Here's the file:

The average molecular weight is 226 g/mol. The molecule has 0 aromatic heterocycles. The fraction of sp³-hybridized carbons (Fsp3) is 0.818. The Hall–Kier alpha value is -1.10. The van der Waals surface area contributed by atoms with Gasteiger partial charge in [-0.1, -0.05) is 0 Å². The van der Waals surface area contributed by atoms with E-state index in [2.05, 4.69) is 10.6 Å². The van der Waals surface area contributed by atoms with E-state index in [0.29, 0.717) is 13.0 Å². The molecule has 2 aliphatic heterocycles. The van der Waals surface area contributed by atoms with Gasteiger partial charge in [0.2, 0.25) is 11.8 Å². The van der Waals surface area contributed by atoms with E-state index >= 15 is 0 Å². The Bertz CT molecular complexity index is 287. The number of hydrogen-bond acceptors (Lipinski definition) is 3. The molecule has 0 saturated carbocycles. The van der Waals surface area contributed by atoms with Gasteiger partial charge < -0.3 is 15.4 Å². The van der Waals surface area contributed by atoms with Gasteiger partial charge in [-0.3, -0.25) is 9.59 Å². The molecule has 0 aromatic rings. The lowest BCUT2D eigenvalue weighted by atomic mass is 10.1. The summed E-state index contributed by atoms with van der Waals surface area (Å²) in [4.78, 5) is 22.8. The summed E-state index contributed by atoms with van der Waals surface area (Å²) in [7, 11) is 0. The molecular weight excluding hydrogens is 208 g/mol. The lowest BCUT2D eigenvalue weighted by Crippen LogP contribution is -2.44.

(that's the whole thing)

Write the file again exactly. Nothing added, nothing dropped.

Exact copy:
The average molecular weight is 226 g/mol. The molecule has 0 aromatic heterocycles. The fraction of sp³-hybridized carbons (Fsp3) is 0.818. The Hall–Kier alpha value is -1.10. The van der Waals surface area contributed by atoms with Gasteiger partial charge in [-0.1, -0.05) is 0 Å². The van der Waals surface area contributed by atoms with E-state index in [2.05, 4.69) is 10.6 Å². The van der Waals surface area contributed by atoms with E-state index in [0.29, 0.717) is 13.0 Å². The molecule has 2 aliphatic heterocycles. The van der Waals surface area contributed by atoms with Gasteiger partial charge in [0.2, 0.25) is 11.8 Å². The van der Waals surface area contributed by atoms with E-state index >= 15 is 0 Å². The Bertz CT molecular complexity index is 287. The number of hydrogen-bond acceptors (Lipinski definition) is 3. The molecule has 0 saturated carbocycles. The van der Waals surface area contributed by atoms with Gasteiger partial charge < -0.3 is 15.4 Å². The van der Waals surface area contributed by atoms with Gasteiger partial charge in [-0.3, -0.25) is 9.59 Å². The molecule has 0 aromatic rings. The lowest BCUT2D eigenvalue weighted by atomic mass is 10.1. The summed E-state index contributed by atoms with van der Waals surface area (Å²) in [4.78, 5) is 22.8. The summed E-state index contributed by atoms with van der Waals surface area (Å²) in [7, 11) is 0. The molecular weight excluding hydrogens is 208 g/mol. The lowest BCUT2D eigenvalue weighted by Crippen LogP contribution is -2.44.